Friday, October 10, 2014
The Colour of Dishonour - Review
The Colour of Dishonour by Rayne Hall is a collection of six short stories inspired the setting of Hall's epic dark fantasy Storm Dancer. What I love about this collection is that not only are all the stories well crafted, but they also all have a moral in them.
The collection opens with 'Kin', a highly ironic and moral story. Leha has three daughters, Mahlega, Gonil and Komal. She is proud of the first two but has disowned the third after having a child born out of wedlock. Their land is struck by their gods and by starvation. So, Leha seeks her daughters for food and shelter.
"The Seventh Scroll of Wisdom says that kin need to stick to kin like skin to flesh." This can neither be said for Leha nor her two eldest daughters. It is a very striking line at the beginning of the story. Leha believes she is following the rules to the letter and justifies disowning Komal. She believes she will be repaid for all she has done to her eldest daughters.
The reader meets Leha's first daughter Mahlega and her family, who are very selfish and insensitive. All they care about are their needs, like the child who wants new clothes while people are starving and dying. Moreover, All Mahlega cares about is the roofing and how she doesn't like dates and says they are for animals and beggars. Certainly not 'kin' a mother can be proud of.
When Leha proposes to live with Mahlega because of the famine, "They looked at her aghast.
"Out of the question," her son-in-law said. "I can't have you live here, with six people in two rooms already."
The husband is rude and utterly disgusting but nonetheless very realistic as we see this type of person in real life.
Mahlega gives her mother exactly what Leha had given her third daughter when she cast her out. It's highly ironic but sort of like divine repayment for casting out Komal.
"Mighty Ones, let these people taste the fruit of bitterness. Turn their own children against them, let them feel what it means to be cast aside." These are Leha's thoughts after being kicked out by Mahlega and her family. They are highly ironic and Leha cannot realise that she has done the same to her daughter before.
After being turned out by one, Leha goes to seek warmth and a place to stay from her second and so-called loving daughter, Gonila, who is far from being such a daughter. Later we see Gonila eyeing her mother's gold earrings. Not only is she heartless, but also greedy. Her mother shows up at her doorstep, cold and without a place to stay, and all she cares about is getting 'financial' support from a homeless woman, her homeless mother, who sold her house to pay for her daughter's, Gonila's, education!
After being turned out twice by the two daughters she did everything for, Leha still would not go to her third daughter, whom the reader knows will not be like her sisters.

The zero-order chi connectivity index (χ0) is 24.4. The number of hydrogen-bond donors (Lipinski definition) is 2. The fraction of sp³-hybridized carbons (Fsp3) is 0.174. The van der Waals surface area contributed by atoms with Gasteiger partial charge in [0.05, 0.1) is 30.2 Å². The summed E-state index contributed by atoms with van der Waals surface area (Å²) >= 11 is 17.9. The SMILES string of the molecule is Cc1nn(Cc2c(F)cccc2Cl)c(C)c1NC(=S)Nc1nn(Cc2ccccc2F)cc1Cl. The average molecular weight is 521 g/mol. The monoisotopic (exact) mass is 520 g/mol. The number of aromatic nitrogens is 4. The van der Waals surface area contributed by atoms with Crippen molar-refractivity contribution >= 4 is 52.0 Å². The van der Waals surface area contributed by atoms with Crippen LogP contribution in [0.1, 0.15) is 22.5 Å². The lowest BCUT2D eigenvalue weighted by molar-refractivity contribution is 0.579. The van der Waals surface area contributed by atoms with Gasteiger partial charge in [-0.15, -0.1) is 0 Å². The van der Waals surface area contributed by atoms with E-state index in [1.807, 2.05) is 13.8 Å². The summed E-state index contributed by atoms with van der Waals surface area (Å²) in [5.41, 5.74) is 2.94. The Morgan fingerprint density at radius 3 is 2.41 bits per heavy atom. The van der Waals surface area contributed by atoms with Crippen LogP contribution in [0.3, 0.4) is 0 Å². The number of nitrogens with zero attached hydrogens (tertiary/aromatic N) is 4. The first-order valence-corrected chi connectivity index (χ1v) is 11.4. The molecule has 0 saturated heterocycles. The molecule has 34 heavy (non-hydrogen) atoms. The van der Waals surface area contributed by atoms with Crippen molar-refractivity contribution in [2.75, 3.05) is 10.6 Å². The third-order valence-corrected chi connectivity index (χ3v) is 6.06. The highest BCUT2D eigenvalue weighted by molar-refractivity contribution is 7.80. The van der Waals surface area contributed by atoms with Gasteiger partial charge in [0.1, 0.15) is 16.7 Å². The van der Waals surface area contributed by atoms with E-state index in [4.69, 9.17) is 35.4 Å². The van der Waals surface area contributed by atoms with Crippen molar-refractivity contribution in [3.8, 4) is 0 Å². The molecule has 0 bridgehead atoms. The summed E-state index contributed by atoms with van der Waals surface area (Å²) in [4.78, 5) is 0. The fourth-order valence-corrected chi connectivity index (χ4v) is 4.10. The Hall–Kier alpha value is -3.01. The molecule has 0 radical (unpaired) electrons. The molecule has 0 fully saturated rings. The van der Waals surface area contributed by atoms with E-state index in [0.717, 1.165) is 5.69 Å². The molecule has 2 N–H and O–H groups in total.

'Kin' resembles William Shakespeare's King Lear. Even the name Gonila resembles Gonoril. It is a very powerful story about family, love, kindness, selfishness, cruelty and forgiveness. 'Kin' is a short story with the weight of a novel.
'Greywalker' is the second story in the collection. The Grey Walker is a zombie-like creature, and the story parallels that the exchange made by Dr. Faustus. It also has many stunning images. It is a carefully-crafted story that I have enjoyed reading over and over. I’m not a fan of zombies, but this story was different for me and I loved every bit of it. Few would find a beautiful image such as this in a zombie-like tale: “But his actions had not been waterdrops that evaporated in the sun without leaving a trace. They had been cruel flames, scorching deep holes into Laina's defenceless heart.”
The 'Greywalker' ends at a climactic point. We finally know why the witch never mentioned a payment at the beginning. Turgan is not mindless, nor is he innately evil but he ends up being a Greywalker and understands his purpose.
The 'Greywalker' is a 10-star story.
'The Water of Truth' is an excellent story about business and greed. However, it seems the so-called educated Yarkoud remains unaware of his greed and will continue repeating his mistakes. His sister, the one he calls 'uneducated' and is ashamed of her, is not bedazzled by money and wealth, and stands in strong contrast to her 'educated' brother.
'Each Stone, a Life' is a story of puns and nerve-wrecking. It was not my favourite but that is my personal opinion, although I felt as nerves as the protagonist of the story. It is very well written and plays on emotions well.
'The Colour of Dishonour' is a story with layers and layers of puns and irony.
“I have blood on my hands”, a recurring line of irony. Also, the use of the colours white and red and the contrast between them is used wittingly in this story.. It is a brilliant 10-star piece. I wish I can quote it whole – but will refrain from that.
'A Horse for a Hero' is the last piece in this collection and focuses on a winged horse named Pagos and his journey towards maturity. At the beginning Pagos dreams of a sort of knight or warrior in shining armour. It seems it is not only princesses who picture such dreams.
"How dreadful he had been to the nomads, who admired him because they were poor! How nasty he had been to that boy, who was merely immature and spoilt!"
I love how Hall ties the beginning and ending of this story together.
Overall The Colour of Dishonour collection is a weighty but highly enjoyable set of short stories. I enjoyed them all and I loved how they all had a moral to them. It is not often you find the 'literature with a moral or purpose' these days, so this collection was by all means spectacular for me.
A must read to all and definitely stories I would go back to over and over.